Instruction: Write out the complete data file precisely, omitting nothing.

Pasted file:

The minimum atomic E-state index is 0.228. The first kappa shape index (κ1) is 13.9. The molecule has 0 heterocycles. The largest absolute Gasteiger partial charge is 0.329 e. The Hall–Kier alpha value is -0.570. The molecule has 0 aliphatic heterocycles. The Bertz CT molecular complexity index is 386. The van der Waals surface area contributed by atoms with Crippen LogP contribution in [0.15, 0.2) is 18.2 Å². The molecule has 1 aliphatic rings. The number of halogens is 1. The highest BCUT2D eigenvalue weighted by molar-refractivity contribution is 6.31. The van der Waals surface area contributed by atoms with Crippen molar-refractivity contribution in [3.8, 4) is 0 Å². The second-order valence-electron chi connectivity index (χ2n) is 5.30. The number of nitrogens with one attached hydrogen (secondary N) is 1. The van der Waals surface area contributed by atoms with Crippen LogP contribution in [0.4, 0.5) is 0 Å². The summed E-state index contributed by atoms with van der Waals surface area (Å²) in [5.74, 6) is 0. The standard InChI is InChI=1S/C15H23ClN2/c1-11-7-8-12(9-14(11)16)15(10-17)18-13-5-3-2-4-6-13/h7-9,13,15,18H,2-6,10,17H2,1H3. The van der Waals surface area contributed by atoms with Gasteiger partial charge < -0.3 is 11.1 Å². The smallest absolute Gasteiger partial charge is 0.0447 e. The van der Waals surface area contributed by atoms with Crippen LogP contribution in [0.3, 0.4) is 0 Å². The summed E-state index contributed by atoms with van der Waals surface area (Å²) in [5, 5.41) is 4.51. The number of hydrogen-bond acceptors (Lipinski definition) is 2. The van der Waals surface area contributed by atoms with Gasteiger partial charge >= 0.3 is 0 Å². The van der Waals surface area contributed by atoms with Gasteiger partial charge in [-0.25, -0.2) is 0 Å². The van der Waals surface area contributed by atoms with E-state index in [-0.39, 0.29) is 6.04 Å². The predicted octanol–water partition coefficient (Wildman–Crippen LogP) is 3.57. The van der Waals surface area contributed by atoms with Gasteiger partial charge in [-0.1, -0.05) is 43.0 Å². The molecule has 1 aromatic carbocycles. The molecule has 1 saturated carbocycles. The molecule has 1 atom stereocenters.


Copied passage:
The minimum atomic E-state index is 0.228. The first kappa shape index (κ1) is 13.9. The molecule has 0 heterocycles. The largest absolute Gasteiger partial charge is 0.329 e. The Hall–Kier alpha value is -0.570. The molecule has 0 aliphatic heterocycles. The Bertz CT molecular complexity index is 386. The van der Waals surface area contributed by atoms with Crippen LogP contribution in [0.15, 0.2) is 18.2 Å². The molecule has 1 aliphatic rings. The number of halogens is 1. The highest BCUT2D eigenvalue weighted by molar-refractivity contribution is 6.31. The van der Waals surface area contributed by atoms with Crippen molar-refractivity contribution in [3.8, 4) is 0 Å². The second-order valence-electron chi connectivity index (χ2n) is 5.30. The number of nitrogens with one attached hydrogen (secondary N) is 1. The van der Waals surface area contributed by atoms with Crippen LogP contribution in [0.4, 0.5) is 0 Å². The summed E-state index contributed by atoms with van der Waals surface area (Å²) in [5.74, 6) is 0. The standard InChI is InChI=1S/C15H23ClN2/c1-11-7-8-12(9-14(11)16)15(10-17)18-13-5-3-2-4-6-13/h7-9,13,15,18H,2-6,10,17H2,1H3. The van der Waals surface area contributed by atoms with Gasteiger partial charge < -0.3 is 11.1 Å². The smallest absolute Gasteiger partial charge is 0.0447 e. The van der Waals surface area contributed by atoms with Crippen LogP contribution in [0.3, 0.4) is 0 Å². The summed E-state index contributed by atoms with van der Waals surface area (Å²) in [5, 5.41) is 4.51. The number of hydrogen-bond acceptors (Lipinski definition) is 2. The van der Waals surface area contributed by atoms with Gasteiger partial charge >= 0.3 is 0 Å². The van der Waals surface area contributed by atoms with Gasteiger partial charge in [-0.25, -0.2) is 0 Å². The van der Waals surface area contributed by atoms with E-state index in [-0.39, 0.29) is 6.04 Å². The predicted octanol–water partition coefficient (Wildman–Crippen LogP) is 3.57. The van der Waals surface area contributed by atoms with Gasteiger partial charge in [-0.1, -0.05) is 43.0 Å². The molecule has 1 aromatic carbocycles. The molecule has 1 saturated carbocycles. The molecule has 1 atom stereocenters.